KA-RacIng Team of the Karlsruhe Institute of Technology KA-RacIng Team of the Karlsruhe Institute of Technology | HBM

Smart Chassis: Cornering at a Higher Speed Due to Force Sensors Integrated Into the Pushrod

KA-RaceIng uses torque vectoring to be able to always operate a vehicle at its limit. The torque fed to each wheel is varied and adjusted to the maximum tyre force that can be transmitted in the respective situation. To achieve this, a self-developed control system ensures permanent driver assistance. Implementing such a control system requires knowledge of the tyres’ behaviour as well as determining the influencing factors that enable the software to detect the current driving status. Here, the vehicle's wheel loads play a crucial role. The change in the vertical forces to the wheel, which occur when the vehicle is moving, is very important in determining the tyre’s potential. The greater the wheel load, the more force a tyre can transfer to the tarmac. Therefore, it is very important to have precise values for the wheel loads to ensure a well-functioning control system. The use of U9C load cells in the vehicle's pushrods allows the forces transferred via the vehicle's spring-damper system to be determined precisely. These forces can be used to determine the so-called elastic proportion of the wheel loads in any driving situation and convert it into absolute wheel loads based on an accurate vehicle model. This precise measuring method enables the vehicle to always deliver its maximum performance. Please find below two photos of the installation at the vehicle and an example plot of the pushrod force (in N) over time.

Fundamental changes to the overall vehicle in the 2020 season have all been aimed at significantly improving aerodynamics. Therefore, the entire aerodynamics concept was simulated using computational fluid dynamics (CFD). To validate this simulation using real-world values, the so-called aero maps are created from the values gathered from the simulation and the measured values. These aero maps compare the vehicle's geometric properties with its aerodynamic properties. The U9C load cells provide the values for calculating the balance of the rear axle, which are shown in the aero map below.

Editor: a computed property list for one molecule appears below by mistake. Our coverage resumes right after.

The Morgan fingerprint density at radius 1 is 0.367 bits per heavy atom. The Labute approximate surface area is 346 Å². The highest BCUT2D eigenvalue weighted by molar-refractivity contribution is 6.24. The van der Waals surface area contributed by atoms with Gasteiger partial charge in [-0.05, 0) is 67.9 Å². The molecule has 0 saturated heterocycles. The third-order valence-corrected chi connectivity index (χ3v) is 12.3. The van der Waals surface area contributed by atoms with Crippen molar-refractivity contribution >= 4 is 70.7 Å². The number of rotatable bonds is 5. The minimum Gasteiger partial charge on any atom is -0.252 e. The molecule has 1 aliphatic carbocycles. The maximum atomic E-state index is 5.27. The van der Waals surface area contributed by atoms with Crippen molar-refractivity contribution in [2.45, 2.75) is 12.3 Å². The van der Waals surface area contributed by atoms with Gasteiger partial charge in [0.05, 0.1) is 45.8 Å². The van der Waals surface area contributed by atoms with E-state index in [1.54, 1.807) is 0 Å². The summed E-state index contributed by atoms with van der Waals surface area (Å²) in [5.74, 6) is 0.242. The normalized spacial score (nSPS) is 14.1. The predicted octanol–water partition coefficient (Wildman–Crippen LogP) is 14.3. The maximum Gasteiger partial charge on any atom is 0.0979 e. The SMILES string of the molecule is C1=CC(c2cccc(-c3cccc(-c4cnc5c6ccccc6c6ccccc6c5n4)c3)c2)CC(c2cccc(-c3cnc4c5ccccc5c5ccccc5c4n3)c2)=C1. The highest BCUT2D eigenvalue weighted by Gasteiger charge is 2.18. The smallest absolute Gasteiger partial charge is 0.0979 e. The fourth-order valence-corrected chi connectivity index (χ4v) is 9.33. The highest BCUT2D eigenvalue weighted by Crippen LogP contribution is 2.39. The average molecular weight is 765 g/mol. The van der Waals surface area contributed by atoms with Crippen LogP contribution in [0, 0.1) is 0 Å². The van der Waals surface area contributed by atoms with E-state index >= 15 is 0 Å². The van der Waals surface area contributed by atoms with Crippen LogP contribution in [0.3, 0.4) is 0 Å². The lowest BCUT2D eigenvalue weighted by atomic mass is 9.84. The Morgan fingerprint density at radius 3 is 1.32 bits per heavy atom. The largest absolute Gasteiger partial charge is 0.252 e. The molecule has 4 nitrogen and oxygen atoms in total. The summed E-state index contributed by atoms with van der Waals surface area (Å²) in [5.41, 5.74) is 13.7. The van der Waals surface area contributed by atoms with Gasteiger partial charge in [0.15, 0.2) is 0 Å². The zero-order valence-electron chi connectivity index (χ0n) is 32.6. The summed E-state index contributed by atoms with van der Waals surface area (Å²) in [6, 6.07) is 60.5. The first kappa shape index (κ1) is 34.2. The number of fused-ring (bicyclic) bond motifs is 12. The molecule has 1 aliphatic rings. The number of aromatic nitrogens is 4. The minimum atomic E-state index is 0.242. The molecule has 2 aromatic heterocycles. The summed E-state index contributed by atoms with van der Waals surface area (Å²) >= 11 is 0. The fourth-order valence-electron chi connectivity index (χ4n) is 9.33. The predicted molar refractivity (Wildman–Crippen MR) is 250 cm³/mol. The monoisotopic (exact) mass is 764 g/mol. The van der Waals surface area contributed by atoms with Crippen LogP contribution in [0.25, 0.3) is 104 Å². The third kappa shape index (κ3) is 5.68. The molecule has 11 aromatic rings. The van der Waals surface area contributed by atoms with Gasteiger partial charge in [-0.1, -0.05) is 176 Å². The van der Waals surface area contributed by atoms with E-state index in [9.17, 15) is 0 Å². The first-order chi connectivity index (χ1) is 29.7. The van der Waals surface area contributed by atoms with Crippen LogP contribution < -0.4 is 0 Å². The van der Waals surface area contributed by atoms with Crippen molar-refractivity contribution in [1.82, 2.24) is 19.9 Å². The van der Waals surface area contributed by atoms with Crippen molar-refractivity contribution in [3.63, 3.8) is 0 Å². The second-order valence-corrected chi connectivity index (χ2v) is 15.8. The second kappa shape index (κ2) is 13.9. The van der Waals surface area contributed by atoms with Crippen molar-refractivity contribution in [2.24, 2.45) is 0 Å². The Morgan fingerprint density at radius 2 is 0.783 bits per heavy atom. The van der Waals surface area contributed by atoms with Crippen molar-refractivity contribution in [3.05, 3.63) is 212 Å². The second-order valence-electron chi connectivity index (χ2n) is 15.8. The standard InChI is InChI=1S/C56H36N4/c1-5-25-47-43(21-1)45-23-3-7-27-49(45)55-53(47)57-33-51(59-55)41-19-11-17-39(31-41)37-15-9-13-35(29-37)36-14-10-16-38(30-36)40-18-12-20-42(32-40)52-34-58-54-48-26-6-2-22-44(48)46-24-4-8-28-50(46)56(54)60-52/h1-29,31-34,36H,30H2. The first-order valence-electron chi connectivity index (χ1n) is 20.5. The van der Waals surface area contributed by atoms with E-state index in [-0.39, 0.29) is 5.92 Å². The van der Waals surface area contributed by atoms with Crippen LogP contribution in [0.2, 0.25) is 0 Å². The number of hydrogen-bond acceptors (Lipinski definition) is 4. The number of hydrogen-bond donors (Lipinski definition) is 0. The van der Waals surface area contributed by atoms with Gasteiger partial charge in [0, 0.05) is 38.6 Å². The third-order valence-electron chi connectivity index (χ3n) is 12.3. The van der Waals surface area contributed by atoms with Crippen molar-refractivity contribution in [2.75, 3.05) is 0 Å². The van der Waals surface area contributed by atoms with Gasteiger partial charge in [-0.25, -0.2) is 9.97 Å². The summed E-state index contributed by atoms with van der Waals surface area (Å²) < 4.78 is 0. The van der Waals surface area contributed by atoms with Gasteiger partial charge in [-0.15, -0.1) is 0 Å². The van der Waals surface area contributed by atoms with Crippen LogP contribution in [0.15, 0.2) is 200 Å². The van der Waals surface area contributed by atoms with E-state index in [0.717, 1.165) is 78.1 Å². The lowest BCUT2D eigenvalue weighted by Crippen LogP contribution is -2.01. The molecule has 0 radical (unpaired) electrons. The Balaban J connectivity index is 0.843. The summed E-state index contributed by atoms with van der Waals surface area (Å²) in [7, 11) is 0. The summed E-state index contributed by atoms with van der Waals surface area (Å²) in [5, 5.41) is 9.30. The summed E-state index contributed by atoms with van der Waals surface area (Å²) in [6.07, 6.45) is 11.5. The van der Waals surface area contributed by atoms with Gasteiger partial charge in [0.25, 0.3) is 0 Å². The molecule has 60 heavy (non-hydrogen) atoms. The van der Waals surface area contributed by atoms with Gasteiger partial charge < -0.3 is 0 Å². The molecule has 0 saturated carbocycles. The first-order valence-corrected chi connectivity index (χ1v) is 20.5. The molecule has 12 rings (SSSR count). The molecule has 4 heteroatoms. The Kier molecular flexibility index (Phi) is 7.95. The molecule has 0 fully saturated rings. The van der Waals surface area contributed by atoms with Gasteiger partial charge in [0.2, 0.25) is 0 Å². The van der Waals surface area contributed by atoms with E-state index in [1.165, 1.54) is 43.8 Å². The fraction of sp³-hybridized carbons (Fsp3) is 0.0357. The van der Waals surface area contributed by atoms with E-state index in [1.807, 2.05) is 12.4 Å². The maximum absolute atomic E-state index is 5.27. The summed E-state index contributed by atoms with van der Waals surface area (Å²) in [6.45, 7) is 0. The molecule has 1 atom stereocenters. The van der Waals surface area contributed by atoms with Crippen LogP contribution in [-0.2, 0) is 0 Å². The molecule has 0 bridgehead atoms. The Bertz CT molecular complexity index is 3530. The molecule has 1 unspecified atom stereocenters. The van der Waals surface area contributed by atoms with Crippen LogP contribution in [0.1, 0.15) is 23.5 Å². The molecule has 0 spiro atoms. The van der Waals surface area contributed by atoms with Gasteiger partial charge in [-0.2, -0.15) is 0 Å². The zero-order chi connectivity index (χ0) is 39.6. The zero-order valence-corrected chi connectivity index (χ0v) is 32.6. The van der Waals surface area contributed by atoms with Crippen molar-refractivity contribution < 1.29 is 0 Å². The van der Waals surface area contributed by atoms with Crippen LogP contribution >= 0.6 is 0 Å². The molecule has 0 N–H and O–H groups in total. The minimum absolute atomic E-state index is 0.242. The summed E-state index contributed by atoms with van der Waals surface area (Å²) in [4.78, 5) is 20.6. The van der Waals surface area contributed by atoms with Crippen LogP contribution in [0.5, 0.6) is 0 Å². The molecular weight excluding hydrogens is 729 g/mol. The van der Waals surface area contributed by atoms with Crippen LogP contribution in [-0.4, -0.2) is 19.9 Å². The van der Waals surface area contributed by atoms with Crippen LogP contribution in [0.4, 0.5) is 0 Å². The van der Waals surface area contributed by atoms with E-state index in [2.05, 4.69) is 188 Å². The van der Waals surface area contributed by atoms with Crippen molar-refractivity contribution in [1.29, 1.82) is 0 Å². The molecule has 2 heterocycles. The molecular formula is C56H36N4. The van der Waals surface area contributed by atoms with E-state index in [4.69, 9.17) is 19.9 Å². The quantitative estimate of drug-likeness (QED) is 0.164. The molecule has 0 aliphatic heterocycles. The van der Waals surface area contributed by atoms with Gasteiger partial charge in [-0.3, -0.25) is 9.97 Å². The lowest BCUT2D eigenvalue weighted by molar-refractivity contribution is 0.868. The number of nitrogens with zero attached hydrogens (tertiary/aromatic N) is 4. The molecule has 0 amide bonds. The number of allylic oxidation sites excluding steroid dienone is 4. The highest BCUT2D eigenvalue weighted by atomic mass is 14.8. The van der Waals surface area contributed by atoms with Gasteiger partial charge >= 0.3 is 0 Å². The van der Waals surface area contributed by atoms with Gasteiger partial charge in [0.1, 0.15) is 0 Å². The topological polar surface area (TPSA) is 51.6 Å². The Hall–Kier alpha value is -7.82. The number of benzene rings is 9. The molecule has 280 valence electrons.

Other sensors used in a wide range of applications

Furthermore, ultra-thin sensors such as the KMR/20kN force washer enable the implementation of a concept for continuous force-controlled recuperation. It involves measuring the force applied by the foot directly behind the holder for the ball of the driver's foot and, thus, allows to benefit from the great advantage of an electric vehicle—recuperation—with the lowest possible weight of the brake pedal.

To determine the stiffness of the vehicle as a whole and validate the stiffness of the individual components, we examine component assemblies in different levels of detail. The chassis stiffness can be determined using a semi-vehicle test bench. Using the KMD/50kN, all suspension components combined are loaded and measured in the direction of toe and camber.

About KA-RaceIng

As we know, racing always aims at being faster, lighter, and more innovative.

As a Formula Student team of the Karlsruhe Institute of Technology, KA-RaceIng has been following this approach since 2006 and is now developing the 15th generation of racing cars.

Monitoring the entire product life cycle through sensors is enormously important and helpful, especially for building prototypes in the context of Formula Student: from implementing the concept idea through validating it on various test benches to supporting the driver on the track.  For this reason, we use various HBM force transducers such as the U9C force sensors, the 20kN force washer and the 50kN force sensor.

Thank you for your support and cooperation, even at special times!


For more information, visit the website of the KA-RaceIng team at: https://www.ka-raceing.de/